CROWN POINT — A political activist is accusing election officials of hurting Donald Trump's chances in the May 3 primary.
Joe Hero, of St. John, asked the Lake County elections board Tuesday to reconsider transferring the polling place for more than 4,300 St. John area registered voters to Lake Central High School this spring.
Hero and Gerald Swets, of St. John, a Republican candidate for county recorder, said the sprawling high school campus at 8400 Wicker Ave. in St. John may be too challenging for disabled voters because of the distance from their designated parking lot.
They said the volume of traffic from more than 3,200 students entering and leaving the largest high school in Northwest Indiana would discourage anyone from going there to cast ballots for president, U.S. senator, and state legislative and county races.
Hero complained, "The outcome of this election is going to affect the presidential nominations, if you look at the heavily Republican precincts that you are shoving down and suppressing here. It is going to cause suppression of the Trump vote. I ask you to go out and look for yourself and make your own decision whether it's compliant (with the Americans with Disabilities Act) today."
Swets said he, too, is concerned the new arrangement will create an undue burden for his supporters.
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The bipartisan five-member elections board was unmoved. They said their staff already had investigated the new site and taken traffic and handicapped parking into account. They said they will monitor the new site for any problems that may arise.
Michelle Fajman, the county elections director and Patrick Gabrione, assistant director, said the county will have between 12 and 15 voting machines at the school site. She said 518 persons cast votes in those six precincts four years ago during in the last presidential election.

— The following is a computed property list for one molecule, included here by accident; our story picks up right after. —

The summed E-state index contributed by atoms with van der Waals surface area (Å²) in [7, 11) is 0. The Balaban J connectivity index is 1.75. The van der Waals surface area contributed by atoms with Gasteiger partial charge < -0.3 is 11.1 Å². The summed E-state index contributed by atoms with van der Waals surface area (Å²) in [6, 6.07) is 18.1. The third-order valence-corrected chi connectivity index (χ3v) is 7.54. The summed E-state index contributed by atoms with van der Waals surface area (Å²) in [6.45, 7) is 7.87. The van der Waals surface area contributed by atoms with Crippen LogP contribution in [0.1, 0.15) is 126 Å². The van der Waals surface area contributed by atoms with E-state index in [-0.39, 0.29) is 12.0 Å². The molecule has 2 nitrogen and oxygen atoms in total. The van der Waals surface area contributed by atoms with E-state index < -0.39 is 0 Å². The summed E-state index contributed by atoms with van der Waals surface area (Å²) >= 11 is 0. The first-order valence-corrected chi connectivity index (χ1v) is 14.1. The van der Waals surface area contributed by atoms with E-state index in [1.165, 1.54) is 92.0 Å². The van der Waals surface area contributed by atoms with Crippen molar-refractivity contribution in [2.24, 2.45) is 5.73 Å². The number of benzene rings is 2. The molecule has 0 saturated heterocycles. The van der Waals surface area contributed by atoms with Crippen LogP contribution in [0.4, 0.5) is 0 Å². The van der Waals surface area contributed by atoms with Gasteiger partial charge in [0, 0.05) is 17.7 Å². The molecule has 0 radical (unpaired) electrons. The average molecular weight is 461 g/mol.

They said the county will provide a ramp or other access aids if needed. They said the number and proximity of parking spaces is comparable to other polling places. They said school officials assured them school buses and student vehicles clogging the parking lot and nearby roads clear out in less than 22 minutes.
They said there will be plenty of signs to direct voters to the right location, and poll workers will be trained to assist voters having trouble at the site.
Gabrione said the county is moving the six precincts to the high school from Kolling Elementary School, less than a mile south of the high school, in response to concerns about the safety of Kolling's younger students from voters who might wander away from the polling area and through its halls. He said this is considered to be less of a threat for the older high school students. Voting previously had taken place at Kolling for at least 17 years.
Election officials also are moving Merrillville's Precinct 17 from the Christian Home Health Service, 4200 W. Lincoln Highway, to the First Presbyterian Church of Merrillville, 7898 Taft St., because of a complaint that voters might violate the privacy of the nursing home's residents.